Salmons do it, turtles do it. Now researchers know that sharks do it too. An international team of researchers from the Bahamas, Canada, Saudi Arabia and the U.S. followed lemon sharks for 17 years, tagging them to figure out when and where offsprings give birth. They captured pregnant sharks and tracked DNA of baby sharks.
The results published in Molecular Ecology concluded that while it had been speculated that female sharks return to their exact birthplace to breed–a phenomenon known as natal philopatry–the scientists’ findings found the first direct evidence of it in sharks.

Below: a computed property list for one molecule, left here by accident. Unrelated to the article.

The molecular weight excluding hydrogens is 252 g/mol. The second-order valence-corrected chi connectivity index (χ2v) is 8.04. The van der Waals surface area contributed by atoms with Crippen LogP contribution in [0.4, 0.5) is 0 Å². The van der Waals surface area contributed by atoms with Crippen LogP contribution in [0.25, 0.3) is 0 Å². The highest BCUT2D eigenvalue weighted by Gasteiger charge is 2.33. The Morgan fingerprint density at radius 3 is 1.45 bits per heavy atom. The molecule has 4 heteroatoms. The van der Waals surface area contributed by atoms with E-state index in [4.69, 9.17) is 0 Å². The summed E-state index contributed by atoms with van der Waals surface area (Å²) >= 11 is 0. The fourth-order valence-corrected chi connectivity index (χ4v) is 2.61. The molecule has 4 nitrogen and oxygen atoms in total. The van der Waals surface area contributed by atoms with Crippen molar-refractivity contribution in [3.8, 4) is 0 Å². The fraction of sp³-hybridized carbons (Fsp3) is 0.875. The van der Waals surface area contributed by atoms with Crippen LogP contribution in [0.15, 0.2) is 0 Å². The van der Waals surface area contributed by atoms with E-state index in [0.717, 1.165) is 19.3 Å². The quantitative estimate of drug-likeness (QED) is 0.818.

At least six of the females tracked from 1993 return to a spot in Bimini, Bahamas to give birth for nearly two decades.
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